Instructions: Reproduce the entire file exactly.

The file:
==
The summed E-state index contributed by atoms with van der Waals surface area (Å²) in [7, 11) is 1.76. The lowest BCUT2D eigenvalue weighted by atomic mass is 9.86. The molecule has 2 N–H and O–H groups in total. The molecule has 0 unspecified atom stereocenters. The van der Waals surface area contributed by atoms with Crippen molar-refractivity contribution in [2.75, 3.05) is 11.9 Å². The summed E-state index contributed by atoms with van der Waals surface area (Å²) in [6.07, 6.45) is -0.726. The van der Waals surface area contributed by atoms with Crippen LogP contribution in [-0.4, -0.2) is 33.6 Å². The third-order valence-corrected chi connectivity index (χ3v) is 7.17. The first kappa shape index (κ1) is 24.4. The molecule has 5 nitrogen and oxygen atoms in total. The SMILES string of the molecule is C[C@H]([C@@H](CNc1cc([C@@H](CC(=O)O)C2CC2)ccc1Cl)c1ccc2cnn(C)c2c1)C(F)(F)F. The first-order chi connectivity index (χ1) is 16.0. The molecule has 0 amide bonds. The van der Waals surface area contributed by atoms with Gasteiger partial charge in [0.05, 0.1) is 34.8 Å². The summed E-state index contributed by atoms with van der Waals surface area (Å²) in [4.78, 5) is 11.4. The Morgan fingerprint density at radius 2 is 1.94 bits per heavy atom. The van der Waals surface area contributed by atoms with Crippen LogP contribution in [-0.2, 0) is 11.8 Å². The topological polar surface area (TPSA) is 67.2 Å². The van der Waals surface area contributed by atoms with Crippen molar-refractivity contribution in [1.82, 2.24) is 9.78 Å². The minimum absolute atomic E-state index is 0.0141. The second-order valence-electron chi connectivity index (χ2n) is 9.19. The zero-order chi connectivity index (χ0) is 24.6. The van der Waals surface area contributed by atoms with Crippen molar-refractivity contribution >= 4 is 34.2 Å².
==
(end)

The summed E-state index contributed by atoms with van der Waals surface area (Å²) in [7, 11) is 1.76. The lowest BCUT2D eigenvalue weighted by atomic mass is 9.86. The molecule has 2 N–H and O–H groups in total. The molecule has 0 unspecified atom stereocenters. The van der Waals surface area contributed by atoms with Crippen molar-refractivity contribution in [2.75, 3.05) is 11.9 Å². The summed E-state index contributed by atoms with van der Waals surface area (Å²) in [6.07, 6.45) is -0.726. The van der Waals surface area contributed by atoms with Crippen LogP contribution in [-0.4, -0.2) is 33.6 Å². The third-order valence-corrected chi connectivity index (χ3v) is 7.17. The first kappa shape index (κ1) is 24.4. The molecule has 5 nitrogen and oxygen atoms in total. The SMILES string of the molecule is C[C@H]([C@@H](CNc1cc([C@@H](CC(=O)O)C2CC2)ccc1Cl)c1ccc2cnn(C)c2c1)C(F)(F)F. The first-order chi connectivity index (χ1) is 16.0. The molecule has 0 amide bonds. The van der Waals surface area contributed by atoms with Gasteiger partial charge in [0.05, 0.1) is 34.8 Å². The summed E-state index contributed by atoms with van der Waals surface area (Å²) in [4.78, 5) is 11.4. The Morgan fingerprint density at radius 2 is 1.94 bits per heavy atom. The van der Waals surface area contributed by atoms with Crippen LogP contribution in [-0.2, 0) is 11.8 Å². The topological polar surface area (TPSA) is 67.2 Å². The van der Waals surface area contributed by atoms with Crippen molar-refractivity contribution in [1.82, 2.24) is 9.78 Å². The minimum absolute atomic E-state index is 0.0141. The second-order valence-electron chi connectivity index (χ2n) is 9.19. The zero-order chi connectivity index (χ0) is 24.6. The van der Waals surface area contributed by atoms with Crippen molar-refractivity contribution >= 4 is 34.2 Å².